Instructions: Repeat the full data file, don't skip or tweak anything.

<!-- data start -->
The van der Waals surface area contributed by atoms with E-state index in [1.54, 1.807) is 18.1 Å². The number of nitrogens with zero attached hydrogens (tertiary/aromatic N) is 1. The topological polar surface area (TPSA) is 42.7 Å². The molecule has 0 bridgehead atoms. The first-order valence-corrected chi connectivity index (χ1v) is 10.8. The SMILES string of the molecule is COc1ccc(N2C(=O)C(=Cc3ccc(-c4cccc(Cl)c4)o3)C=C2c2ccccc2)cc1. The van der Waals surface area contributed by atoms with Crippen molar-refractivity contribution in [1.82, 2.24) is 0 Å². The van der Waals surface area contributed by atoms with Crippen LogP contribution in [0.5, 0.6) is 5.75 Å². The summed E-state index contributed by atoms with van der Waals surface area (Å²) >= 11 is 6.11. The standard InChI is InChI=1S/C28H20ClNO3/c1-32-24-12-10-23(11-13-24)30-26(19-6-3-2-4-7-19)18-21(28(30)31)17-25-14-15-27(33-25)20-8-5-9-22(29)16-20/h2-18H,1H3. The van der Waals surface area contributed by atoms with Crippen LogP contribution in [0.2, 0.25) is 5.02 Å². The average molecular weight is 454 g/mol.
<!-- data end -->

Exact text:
The van der Waals surface area contributed by atoms with E-state index in [1.54, 1.807) is 18.1 Å². The number of nitrogens with zero attached hydrogens (tertiary/aromatic N) is 1. The topological polar surface area (TPSA) is 42.7 Å². The molecule has 0 bridgehead atoms. The first-order valence-corrected chi connectivity index (χ1v) is 10.8. The SMILES string of the molecule is COc1ccc(N2C(=O)C(=Cc3ccc(-c4cccc(Cl)c4)o3)C=C2c2ccccc2)cc1. The van der Waals surface area contributed by atoms with Crippen molar-refractivity contribution in [1.82, 2.24) is 0 Å². The van der Waals surface area contributed by atoms with Crippen LogP contribution in [0.5, 0.6) is 5.75 Å². The summed E-state index contributed by atoms with van der Waals surface area (Å²) >= 11 is 6.11. The standard InChI is InChI=1S/C28H20ClNO3/c1-32-24-12-10-23(11-13-24)30-26(19-6-3-2-4-7-19)18-21(28(30)31)17-25-14-15-27(33-25)20-8-5-9-22(29)16-20/h2-18H,1H3. The van der Waals surface area contributed by atoms with Crippen LogP contribution in [0.2, 0.25) is 5.02 Å². The average molecular weight is 454 g/mol.